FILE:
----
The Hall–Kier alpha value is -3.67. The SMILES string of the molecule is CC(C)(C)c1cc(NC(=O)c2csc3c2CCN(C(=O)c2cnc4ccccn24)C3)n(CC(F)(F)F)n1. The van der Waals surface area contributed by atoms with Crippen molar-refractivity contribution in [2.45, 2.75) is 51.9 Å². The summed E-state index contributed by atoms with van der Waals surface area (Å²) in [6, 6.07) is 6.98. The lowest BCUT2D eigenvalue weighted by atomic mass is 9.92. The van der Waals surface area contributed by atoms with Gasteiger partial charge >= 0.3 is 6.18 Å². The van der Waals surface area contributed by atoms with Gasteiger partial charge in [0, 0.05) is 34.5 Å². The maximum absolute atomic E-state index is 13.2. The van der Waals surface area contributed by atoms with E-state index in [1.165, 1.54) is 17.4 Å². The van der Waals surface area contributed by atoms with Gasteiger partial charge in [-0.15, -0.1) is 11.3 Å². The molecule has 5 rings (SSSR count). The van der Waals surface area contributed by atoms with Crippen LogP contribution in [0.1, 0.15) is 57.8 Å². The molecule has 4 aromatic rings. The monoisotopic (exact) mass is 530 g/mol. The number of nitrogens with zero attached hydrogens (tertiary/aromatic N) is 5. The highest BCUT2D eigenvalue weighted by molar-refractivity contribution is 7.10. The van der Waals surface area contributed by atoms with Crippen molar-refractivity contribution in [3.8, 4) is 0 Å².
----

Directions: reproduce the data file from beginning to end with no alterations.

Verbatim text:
The Hall–Kier alpha value is -3.67. The SMILES string of the molecule is CC(C)(C)c1cc(NC(=O)c2csc3c2CCN(C(=O)c2cnc4ccccn24)C3)n(CC(F)(F)F)n1. The van der Waals surface area contributed by atoms with Crippen molar-refractivity contribution in [2.45, 2.75) is 51.9 Å². The summed E-state index contributed by atoms with van der Waals surface area (Å²) in [6, 6.07) is 6.98. The lowest BCUT2D eigenvalue weighted by atomic mass is 9.92. The van der Waals surface area contributed by atoms with Gasteiger partial charge >= 0.3 is 6.18 Å². The van der Waals surface area contributed by atoms with Gasteiger partial charge in [0, 0.05) is 34.5 Å². The maximum absolute atomic E-state index is 13.2. The van der Waals surface area contributed by atoms with E-state index in [1.165, 1.54) is 17.4 Å². The van der Waals surface area contributed by atoms with Gasteiger partial charge in [-0.15, -0.1) is 11.3 Å². The molecule has 5 rings (SSSR count). The van der Waals surface area contributed by atoms with Crippen LogP contribution in [0.1, 0.15) is 57.8 Å². The molecule has 4 aromatic rings. The monoisotopic (exact) mass is 530 g/mol. The number of nitrogens with zero attached hydrogens (tertiary/aromatic N) is 5. The highest BCUT2D eigenvalue weighted by molar-refractivity contribution is 7.10. The van der Waals surface area contributed by atoms with Crippen molar-refractivity contribution in [3.8, 4) is 0 Å².